Reading Instruction vs. Figuring Out How to Read

January 18, 2021

by Rhonda Stone
Read Right Tutor & Communications

The mother of one of our youngest students recently shared uplifting news. After a few weeks in our online tutoring program, her six-year-old was beginning to love school again.

The comment resonated with me. Fourteen months before, I was helping my adult daughter address my grandson’s disappointment and resistance to classroom reading instruction. As a kindergartner, Ray arrived at school already knowing how to read. In a few short weeks, the upper first-grade reading group where they placed him was turning his already excellent reading ability into halting, stopping, annoying word-by-word reading. It is the way classrooms all over America teach reading these days. It didn’t take long for traditional classroom reading instruction to destroy Ray’s delight and interest in books.

Fortunately, we used “parent power” to insist he return to his kindergarten classroom, where he could simply read books he enjoyed while his classmates received the traditional phonics and decoding training that leads to word-by-word reading. It was heart-breaking, though, because we knew it was NOT how Raymond figured out how to read.

Read Right methodology is truly special. We do not tell children how to read, which is the essence of “reading instruction.” Instead, we create the right kind of environment where children can apply ALL of their neural resources to figuring out the complex process for themselves. Actually, this is the only way any of us learns how to perform complex processes: how to walk, talk, ride a bike, or how to become an excellent athlete, musician, or reader.

Our highly trained Read Right tutors are ready to serve you and/or your family. The process begins with a phone call or an email…

Important Words from an Educator and Mother

January 8, 2021

The following is an excerpt from a 2009 Presentation by Tony Buffalo at a National Indian Education Administration conference, during a joint presentation with Dr. Dee Tadlock. It is an excellent message for all.

“There (are) so many negative things in our daily lives sometimes that it’s hard to dream and, if you cannot read, the door is shut so tight you don’t see a way out.

“And so, for me, I appreciate and thank Dee Tadlock (developer of Read Right methodology) for being a mother…that persevered to find a way for her son to overcome his reading problem; a mother that cared to seek a way that he could have that door open that he could have that chance.

“Through her perseverance, my reading problem has been corrected. For me as a Lakota woman, I have dreams for our nation. I have wants and wishes for our people all over, but also for our own reservation–and that’s not possible unless we can educate. …We can’t overcome 200 years of oppression unless we can educate ourselves. And the way we do that is to be able to read and understand what is out there in the world. It’s the only way we can do it.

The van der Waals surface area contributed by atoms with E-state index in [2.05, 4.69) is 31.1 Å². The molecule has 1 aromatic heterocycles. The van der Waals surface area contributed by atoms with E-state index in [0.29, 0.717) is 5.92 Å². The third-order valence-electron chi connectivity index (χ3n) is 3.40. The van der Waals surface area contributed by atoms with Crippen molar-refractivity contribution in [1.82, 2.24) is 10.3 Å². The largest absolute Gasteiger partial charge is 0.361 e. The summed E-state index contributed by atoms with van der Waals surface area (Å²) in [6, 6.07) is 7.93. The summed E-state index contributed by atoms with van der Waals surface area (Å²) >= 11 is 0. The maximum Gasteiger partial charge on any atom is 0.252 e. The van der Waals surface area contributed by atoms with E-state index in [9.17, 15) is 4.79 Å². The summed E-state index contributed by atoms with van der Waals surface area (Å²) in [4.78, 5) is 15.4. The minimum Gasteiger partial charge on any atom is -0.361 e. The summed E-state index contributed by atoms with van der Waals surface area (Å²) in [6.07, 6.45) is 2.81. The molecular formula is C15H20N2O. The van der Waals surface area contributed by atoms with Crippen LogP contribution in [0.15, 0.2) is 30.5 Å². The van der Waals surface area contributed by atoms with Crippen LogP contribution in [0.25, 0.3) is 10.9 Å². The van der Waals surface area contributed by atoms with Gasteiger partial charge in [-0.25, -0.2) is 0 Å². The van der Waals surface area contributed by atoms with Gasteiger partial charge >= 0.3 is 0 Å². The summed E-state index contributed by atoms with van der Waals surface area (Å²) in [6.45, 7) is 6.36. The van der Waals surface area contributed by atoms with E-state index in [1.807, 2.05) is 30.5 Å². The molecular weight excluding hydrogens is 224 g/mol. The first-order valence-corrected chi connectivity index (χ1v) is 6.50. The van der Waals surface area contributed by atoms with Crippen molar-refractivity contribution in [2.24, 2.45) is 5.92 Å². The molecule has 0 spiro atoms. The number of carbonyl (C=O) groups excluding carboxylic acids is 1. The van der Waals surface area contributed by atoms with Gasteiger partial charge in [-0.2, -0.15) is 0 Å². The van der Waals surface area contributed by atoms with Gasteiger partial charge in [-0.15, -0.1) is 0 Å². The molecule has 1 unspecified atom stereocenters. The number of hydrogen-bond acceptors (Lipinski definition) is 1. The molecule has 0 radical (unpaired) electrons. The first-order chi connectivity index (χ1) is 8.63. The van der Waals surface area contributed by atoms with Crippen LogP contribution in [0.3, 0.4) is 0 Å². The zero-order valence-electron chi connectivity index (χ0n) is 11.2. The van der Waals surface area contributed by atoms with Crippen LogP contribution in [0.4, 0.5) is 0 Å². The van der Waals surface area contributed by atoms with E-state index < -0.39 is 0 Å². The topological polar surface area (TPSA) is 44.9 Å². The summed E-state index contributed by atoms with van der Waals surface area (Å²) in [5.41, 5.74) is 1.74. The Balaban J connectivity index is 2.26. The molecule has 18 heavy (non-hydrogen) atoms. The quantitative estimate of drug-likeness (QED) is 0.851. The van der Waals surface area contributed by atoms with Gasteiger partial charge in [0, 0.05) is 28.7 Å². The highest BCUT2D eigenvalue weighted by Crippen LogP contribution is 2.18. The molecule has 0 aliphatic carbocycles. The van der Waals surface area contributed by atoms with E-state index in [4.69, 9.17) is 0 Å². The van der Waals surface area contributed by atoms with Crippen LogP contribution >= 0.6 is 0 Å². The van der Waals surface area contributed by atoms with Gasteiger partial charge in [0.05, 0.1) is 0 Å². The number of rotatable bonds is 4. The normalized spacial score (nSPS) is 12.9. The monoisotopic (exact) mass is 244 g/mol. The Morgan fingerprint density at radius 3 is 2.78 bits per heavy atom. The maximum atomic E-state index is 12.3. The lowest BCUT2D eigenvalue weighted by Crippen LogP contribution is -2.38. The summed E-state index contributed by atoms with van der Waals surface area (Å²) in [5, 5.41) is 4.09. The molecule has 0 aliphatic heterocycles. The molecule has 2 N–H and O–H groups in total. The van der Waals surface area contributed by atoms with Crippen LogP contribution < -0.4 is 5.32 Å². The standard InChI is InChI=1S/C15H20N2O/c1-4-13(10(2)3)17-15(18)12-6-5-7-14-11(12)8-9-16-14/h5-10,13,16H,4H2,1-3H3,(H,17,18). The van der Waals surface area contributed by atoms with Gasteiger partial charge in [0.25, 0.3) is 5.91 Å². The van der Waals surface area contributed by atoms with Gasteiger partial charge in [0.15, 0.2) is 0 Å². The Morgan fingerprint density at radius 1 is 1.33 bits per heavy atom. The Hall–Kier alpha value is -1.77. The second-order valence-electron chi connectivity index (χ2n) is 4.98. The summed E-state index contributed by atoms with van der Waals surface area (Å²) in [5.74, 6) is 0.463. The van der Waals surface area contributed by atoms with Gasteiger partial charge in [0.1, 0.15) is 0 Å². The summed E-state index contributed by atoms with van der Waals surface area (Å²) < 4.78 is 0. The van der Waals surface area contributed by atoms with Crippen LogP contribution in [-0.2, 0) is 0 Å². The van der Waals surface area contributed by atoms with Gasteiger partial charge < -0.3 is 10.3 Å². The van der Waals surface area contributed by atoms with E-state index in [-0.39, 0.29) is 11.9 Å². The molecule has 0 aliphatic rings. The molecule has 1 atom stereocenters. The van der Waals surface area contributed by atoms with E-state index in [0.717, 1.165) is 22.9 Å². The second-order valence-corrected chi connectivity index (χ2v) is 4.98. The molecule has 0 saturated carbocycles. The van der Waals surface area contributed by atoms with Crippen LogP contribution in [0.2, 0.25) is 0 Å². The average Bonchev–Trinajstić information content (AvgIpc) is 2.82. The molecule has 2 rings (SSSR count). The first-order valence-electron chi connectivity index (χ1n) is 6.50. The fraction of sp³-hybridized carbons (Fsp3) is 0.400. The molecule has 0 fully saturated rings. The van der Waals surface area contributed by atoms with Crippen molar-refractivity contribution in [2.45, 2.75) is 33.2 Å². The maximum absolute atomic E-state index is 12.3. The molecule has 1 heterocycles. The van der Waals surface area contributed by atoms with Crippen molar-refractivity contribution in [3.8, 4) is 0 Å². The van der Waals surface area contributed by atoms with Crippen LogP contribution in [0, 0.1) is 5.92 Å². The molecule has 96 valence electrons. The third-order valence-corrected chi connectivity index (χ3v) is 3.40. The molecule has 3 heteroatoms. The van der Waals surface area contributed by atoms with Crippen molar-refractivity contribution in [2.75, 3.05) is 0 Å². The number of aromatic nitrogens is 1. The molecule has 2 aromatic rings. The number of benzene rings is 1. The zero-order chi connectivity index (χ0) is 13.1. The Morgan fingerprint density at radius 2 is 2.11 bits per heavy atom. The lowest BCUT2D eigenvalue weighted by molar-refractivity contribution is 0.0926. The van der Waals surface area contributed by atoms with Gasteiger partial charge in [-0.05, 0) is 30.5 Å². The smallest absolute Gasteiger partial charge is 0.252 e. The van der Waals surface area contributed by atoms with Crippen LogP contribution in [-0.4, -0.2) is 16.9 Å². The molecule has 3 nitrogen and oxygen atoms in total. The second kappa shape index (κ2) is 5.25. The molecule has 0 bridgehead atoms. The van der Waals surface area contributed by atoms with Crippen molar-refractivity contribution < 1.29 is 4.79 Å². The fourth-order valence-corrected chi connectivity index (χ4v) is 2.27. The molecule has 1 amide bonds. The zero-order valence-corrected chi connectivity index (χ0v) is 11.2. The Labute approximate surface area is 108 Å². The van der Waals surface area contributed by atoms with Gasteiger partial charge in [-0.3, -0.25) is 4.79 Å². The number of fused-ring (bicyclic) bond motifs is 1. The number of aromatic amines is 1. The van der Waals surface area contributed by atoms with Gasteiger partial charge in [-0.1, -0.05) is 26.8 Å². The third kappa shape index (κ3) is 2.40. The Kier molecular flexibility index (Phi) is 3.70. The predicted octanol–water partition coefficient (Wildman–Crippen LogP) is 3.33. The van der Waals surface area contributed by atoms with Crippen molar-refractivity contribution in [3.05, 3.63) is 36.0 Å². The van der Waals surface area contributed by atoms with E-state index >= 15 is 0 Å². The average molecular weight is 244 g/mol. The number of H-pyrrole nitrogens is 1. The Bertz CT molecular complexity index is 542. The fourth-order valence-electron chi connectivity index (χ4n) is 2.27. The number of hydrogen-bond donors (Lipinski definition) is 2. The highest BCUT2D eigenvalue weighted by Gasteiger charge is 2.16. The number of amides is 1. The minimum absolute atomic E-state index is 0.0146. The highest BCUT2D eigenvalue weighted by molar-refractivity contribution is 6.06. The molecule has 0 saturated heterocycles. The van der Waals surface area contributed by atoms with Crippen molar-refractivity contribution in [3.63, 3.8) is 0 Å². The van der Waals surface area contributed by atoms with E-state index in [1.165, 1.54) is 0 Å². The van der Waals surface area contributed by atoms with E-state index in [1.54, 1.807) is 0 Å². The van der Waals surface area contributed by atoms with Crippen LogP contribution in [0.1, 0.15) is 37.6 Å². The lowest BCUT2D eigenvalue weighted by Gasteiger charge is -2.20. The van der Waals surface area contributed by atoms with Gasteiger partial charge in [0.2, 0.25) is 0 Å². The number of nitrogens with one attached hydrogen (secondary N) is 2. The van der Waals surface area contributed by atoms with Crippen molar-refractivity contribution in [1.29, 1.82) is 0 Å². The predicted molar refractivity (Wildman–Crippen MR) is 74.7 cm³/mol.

“So, I tell my own children this is going to take you anyplace that you want to go, anywhere in this world. When you open these books you will understand. They can take you anywhere. There’s no end to possibilities of where you can be, what you can do, or what you can become. I try so hard to light that flame of hope and desire within our children. Because I know how much they face, I see it every day.”

The Best for 2021: Read Right Tutors

December 30, 2020

by Dee Tadlock, Ph.D.
Developer, Read Right Methodology

Read Right Certified Tutors are the best trained, hardest working, most focused educators we know. Why are we so sure? The next time you meet a tutor from another reading program, ask how many hours of training they’ve received.

Then, consider this: Read Right Online Tutors and Read Right school-based program staff receive about 240 hours of training in the process of earning their Read Right certification. Our training process is not a “packaged program.” It is a hands-on training system. Yes, our tutors work with a manual. However, our training also involves active use of the manual with students every day for months as tutors perfect their skills.

With 40 years of experience behind us, we know this with certainty: Excellent reading ability cannot be explicitly “taught.” It can only be developed by each individual learner through a process involving implicit attempts, failures, analyses, adjustments, and more attempts until success is achieved. Our tutors are trained to create the right environment where students can do this complex work and, in the process, totally eliminate their reading problems.

It sounds simple, but of course it isn’t. Fortunately, every one of our tutors knows how it works and knows how to coach students on the path to reading success.

We are proud to do this work–and, moreso, Read Right Systems is very proud of our many online and school-based tutors.

“Happy Hands”

November 7, 2020

By Rhonda Stone, M.P.A.
Read Right Tutor & Communications

One of my favorite photographs arrived in our offices during the summer a few years back. It was sent to us by a middle school reading remediation tutor in the process of being trained to eliminate reading problems with Read Right methodology.

Educators love when students enjoy cooperating with instructional methods. The favored photo shows a small group of students working with a tutor to improve reading ability–and each is beaming in the photo. The image has another important message: Four hands–white, black, and brown–coming together in a joyous high-five.

Today, educators and parents are often frustrated by promises for success that “packaged” reading intervention programs make. The promise: “Do this and your student’s reading ability will be easily transformed.” Well, it’s not that easy. If it were, America’s schools would not be struggling to make those promises work.

Every reading problem is different from student to student, but the source is ALWAYS the same–and understanding the source is pure brain science: The neural network that the struggling reader built to guide the process of reading is flawed. The only way to eliminate reading problems is to guide each individual student through the complex process of building a new neural network designed for only one purpose: to comprehend an author’s message.